Verbal Bullying: Is Hard In An Australian Environment

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Verbal Bullying: Batteries Not Included

I've actually dropped the topic of verbal bullying and abuse from my self defense program and I'll tell you why.

It's certainly not because I don't think it is a problem. There is little doubt that kids and adults alike have to confront this kind of bullying all the time. By Gingo's (now there is and old Australian expression for you) I was exposed to it every day when I was a child and even for a short time when I started working.

No I dropped the topic because I found that:
  1. The people that were coming to my club were not expressing any experience of it
  2. I found it much more effective to deal with the Judoka's confidence in general that to deal with it specifically.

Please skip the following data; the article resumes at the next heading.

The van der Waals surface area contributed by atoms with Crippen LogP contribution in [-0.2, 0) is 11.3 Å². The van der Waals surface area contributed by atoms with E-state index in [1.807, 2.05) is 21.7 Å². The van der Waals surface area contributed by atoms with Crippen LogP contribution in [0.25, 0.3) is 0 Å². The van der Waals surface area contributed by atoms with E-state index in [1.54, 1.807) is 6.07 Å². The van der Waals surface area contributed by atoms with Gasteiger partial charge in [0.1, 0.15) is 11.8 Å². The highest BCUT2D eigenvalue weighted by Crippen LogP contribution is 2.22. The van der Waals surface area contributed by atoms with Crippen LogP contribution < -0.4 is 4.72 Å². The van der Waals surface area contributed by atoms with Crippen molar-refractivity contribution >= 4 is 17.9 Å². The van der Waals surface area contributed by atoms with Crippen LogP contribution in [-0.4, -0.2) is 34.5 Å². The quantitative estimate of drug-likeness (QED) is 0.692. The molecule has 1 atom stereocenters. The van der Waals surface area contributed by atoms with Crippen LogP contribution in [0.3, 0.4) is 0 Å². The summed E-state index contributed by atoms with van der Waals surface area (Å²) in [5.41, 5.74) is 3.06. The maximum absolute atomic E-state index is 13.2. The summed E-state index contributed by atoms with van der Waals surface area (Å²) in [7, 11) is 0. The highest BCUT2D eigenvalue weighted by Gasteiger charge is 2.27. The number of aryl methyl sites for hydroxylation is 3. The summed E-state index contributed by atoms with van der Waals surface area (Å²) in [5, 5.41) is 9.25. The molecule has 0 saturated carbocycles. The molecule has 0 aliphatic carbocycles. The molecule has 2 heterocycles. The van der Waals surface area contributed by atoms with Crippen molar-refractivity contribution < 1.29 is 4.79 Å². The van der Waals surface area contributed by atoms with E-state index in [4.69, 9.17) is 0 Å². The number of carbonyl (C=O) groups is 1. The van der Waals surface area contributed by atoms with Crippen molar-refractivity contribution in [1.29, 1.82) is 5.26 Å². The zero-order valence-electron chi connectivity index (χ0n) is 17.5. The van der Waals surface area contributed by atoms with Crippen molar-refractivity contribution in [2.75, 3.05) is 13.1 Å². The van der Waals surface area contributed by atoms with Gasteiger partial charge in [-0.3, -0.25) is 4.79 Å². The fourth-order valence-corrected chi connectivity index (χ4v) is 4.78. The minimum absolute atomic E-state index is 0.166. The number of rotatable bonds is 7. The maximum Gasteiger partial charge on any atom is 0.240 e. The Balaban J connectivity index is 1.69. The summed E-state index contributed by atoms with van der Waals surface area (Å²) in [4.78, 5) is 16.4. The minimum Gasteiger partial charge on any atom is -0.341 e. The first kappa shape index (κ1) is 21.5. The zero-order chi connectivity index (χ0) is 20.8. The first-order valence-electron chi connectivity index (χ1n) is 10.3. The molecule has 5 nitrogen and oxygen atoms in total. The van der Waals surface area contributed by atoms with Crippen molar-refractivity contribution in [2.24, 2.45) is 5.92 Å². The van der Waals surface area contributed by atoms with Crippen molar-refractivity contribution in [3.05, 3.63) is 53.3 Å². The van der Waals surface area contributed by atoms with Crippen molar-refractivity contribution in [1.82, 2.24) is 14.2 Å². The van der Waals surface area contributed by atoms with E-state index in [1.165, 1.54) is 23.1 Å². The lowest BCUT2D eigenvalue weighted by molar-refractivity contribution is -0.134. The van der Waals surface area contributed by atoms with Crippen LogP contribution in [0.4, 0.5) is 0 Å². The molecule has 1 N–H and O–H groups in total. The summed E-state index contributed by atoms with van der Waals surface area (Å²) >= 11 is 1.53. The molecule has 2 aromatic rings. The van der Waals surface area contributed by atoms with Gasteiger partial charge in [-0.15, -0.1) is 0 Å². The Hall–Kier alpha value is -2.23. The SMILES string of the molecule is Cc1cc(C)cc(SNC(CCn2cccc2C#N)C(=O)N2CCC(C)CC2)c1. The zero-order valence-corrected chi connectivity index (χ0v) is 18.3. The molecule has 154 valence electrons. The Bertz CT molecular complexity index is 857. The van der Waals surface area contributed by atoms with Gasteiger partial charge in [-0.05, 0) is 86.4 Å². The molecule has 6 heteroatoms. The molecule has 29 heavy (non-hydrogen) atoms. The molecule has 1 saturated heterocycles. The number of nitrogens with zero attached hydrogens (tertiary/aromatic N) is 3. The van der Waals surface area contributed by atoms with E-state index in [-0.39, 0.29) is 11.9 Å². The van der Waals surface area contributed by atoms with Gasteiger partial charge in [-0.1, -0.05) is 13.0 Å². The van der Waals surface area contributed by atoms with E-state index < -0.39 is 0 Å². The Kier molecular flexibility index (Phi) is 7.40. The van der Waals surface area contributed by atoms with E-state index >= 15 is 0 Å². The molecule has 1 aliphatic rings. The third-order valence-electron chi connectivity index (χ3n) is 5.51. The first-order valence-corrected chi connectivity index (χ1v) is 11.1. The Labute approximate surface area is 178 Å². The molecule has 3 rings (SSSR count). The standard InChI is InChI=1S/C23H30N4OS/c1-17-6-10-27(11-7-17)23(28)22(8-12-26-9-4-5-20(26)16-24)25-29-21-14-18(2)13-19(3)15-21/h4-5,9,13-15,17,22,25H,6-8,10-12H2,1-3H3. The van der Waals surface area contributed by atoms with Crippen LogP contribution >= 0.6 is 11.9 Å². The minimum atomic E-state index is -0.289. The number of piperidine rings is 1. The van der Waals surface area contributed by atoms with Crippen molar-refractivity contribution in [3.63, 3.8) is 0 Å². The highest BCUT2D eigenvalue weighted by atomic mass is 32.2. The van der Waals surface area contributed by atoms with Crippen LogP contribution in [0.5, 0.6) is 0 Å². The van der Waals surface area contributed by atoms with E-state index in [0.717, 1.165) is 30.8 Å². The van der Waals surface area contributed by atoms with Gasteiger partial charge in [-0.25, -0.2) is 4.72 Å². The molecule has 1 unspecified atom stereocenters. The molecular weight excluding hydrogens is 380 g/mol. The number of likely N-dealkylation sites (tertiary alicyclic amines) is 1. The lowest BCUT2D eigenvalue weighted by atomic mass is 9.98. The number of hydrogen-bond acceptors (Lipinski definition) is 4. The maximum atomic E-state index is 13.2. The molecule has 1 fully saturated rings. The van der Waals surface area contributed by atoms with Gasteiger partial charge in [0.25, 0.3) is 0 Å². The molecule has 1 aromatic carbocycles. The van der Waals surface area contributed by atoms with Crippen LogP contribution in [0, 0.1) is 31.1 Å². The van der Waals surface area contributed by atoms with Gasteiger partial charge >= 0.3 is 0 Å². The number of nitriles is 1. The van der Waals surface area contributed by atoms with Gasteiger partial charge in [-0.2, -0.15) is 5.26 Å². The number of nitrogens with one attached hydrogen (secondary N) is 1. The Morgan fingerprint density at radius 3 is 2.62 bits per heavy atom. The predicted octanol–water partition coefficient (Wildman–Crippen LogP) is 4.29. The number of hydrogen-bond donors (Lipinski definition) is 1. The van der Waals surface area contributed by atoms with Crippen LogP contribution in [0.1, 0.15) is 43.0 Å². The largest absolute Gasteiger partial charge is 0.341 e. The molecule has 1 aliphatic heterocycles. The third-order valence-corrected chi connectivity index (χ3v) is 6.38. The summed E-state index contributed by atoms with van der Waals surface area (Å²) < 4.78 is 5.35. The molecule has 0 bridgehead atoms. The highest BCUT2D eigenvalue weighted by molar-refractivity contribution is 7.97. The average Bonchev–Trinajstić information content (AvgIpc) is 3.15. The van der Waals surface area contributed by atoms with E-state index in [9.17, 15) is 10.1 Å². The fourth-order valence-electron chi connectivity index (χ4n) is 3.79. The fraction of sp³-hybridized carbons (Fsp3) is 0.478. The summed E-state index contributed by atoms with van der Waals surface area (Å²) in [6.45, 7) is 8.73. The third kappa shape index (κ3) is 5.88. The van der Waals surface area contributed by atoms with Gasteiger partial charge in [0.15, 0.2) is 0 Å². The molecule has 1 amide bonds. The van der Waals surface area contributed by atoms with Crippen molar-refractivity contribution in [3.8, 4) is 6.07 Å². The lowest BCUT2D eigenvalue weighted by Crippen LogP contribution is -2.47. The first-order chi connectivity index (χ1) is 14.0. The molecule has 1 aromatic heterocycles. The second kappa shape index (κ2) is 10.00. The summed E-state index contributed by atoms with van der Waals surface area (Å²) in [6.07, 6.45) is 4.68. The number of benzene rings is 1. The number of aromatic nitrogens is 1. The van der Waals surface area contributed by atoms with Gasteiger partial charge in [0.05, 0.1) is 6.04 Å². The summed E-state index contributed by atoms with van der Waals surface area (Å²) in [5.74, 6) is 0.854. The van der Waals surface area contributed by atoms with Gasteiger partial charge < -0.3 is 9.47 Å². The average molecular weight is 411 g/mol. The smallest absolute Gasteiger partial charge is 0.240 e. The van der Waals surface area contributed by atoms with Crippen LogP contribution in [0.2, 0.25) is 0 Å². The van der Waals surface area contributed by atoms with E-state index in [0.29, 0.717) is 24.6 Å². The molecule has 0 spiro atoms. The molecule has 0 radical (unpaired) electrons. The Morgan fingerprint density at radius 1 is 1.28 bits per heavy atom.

Besides the only program that I had any kind of liking to was the in the bin approach of Kid Power.

However whilst the trash can approach to verbal bullying worked great for little kids who had just recently been introduced to new unfamiliar social environments, the children that came to my classes were often confronting much more subtle, complex and sometimes even more insidious forms. Worse still many did not even admit to the problem; by far the majority. This simple solution was not enough.

Not admitting the problem is no surprise in the context of Australian culture. Many of the students may have felt quite uncomfortable that it even bothered them.

Verbal Bullying And Australian Culture

You see Australian verbal culture can be difficult to navigate even for those of us who have grown up with it; let alone the younger generation.

Here we have a culture where it is totally dependent on both tone and context as to whether calling someone a derogatory name; "Bastard" (or something much worse) for example, is actually verbal bullying, just an insult or actually complement.